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BUSINESS
April 22, 1997 | The Philadelphia Inquirer
Stocks pulled back after a Federal Reserve inflation warning. Bond prices fell.
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NEWS
July 28, 2016 | By Tom Avril, STAFF WRITER
The temperature hit 97 degrees on day one of the Democratic National Convention, and it was expected to hit 95 on Tuesday. But those are just numbers on a thermometer. How about some data on the tangible aspects of searing heat? To wit: Philadelphia spent $39,000 to buy 88 pallets - 152,064 bottles - of water for distribution to people who were outdoors in some convention-related capacity, the mayor's office said. That includes demonstrators, city personnel, and members of the public.
BUSINESS
July 8, 2016 | By Linda Loyd, Staff Writer
U.S. airline stocks tumbled again Wednesday after a Wall Street analyst downgraded ratings on American Airlines, Philadelphia's dominant carrier, and on United Airlines. Credit Suisse analyst Julie Yates cited negative trends including weak European travel demand, expensive labor costs, and disappointing revenue per seat mile flown, a key industry measure. Depreciation of foreign currencies against the U.S. dollar has hampered inbound international travel, even before Britain voted to leave the European Union, the U.S. Travel Association said in a report.
NEWS
July 7, 2016 | By Joseph N. Distefano, Staff Writer
SEPTA's decision to ground the largest fleet of passenger railcars built by Hyundai Rotem's South Philadelphia factory didn't hurt the company's share price, which rose modestly in trading Monday on the Korea Stock Exchange. Hyundai Rotem's investors such as Vanguard Group are used to the political, scheduling, and quality-control disputes that often plague multinational military and transit-vehicle providers, such as Hyundai Rotem. Still, the headlines over the weekend - that inspectors are checking welds while passengers are herded into crowded, older trains, possibly for months - do not help the company's efforts, or the city's, to achieve the decades-old dream of growing its Weccacoe Avenue plant into a center for the U.S. passenger railcar business, and become a successor to long-vanished American manufacturers.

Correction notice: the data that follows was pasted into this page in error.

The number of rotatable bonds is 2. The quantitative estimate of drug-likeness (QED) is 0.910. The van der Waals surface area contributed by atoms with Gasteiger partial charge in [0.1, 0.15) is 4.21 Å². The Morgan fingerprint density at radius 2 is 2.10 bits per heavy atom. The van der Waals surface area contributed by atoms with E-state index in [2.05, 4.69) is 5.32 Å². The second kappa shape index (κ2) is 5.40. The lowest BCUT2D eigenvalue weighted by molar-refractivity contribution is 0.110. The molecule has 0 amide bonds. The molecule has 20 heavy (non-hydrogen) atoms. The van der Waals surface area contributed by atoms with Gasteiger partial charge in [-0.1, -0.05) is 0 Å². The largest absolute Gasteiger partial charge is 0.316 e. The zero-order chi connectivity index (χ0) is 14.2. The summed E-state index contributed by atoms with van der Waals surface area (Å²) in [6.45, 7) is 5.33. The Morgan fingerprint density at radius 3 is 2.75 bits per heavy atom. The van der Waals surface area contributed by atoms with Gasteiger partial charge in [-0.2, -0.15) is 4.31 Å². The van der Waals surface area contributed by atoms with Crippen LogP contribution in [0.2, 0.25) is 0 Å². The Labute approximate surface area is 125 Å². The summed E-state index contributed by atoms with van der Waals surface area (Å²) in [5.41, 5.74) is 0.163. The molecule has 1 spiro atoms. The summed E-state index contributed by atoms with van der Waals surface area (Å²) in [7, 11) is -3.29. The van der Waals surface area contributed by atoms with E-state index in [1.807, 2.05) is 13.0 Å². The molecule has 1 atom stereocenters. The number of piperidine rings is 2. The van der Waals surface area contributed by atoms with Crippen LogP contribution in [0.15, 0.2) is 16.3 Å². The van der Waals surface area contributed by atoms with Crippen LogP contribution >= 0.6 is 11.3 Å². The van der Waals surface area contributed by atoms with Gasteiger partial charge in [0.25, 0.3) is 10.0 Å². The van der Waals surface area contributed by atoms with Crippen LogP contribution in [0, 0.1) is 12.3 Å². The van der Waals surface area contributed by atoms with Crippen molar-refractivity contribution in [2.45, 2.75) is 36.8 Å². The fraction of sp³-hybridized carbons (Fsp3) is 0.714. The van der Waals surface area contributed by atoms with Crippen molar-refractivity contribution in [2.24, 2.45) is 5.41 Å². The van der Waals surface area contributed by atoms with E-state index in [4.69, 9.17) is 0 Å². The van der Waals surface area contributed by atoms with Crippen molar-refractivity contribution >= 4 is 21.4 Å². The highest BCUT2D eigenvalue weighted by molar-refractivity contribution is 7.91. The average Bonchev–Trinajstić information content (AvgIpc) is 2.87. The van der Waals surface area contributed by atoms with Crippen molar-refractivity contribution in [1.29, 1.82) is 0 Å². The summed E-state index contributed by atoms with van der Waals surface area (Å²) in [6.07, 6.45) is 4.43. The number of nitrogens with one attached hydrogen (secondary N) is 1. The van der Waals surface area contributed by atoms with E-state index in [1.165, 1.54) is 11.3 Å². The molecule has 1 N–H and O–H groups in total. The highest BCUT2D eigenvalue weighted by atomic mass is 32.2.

SPORTS
July 4, 2016 | By Matt Gelb, STAFF WRITER
PHOENIX - It was here where Maikel Franco began thinking about the future, how an 89-mph fastball to his wrist last August helped persuade the young Phillies slugger to later take a meeting with a San Francisco start-up that sells stock in professional athletes. He had signed for $100,000 as a teenager in the Dominican Republic, made a few thousand for five months a year in the minors, and had attained a label as one of the better young hitters in the game. Franco recently played his 162nd major-league game, and the fastball that broke his wrist stands as an inflection point.
NEWS
June 30, 2016 | By Linda Loyd, STAFF WRITER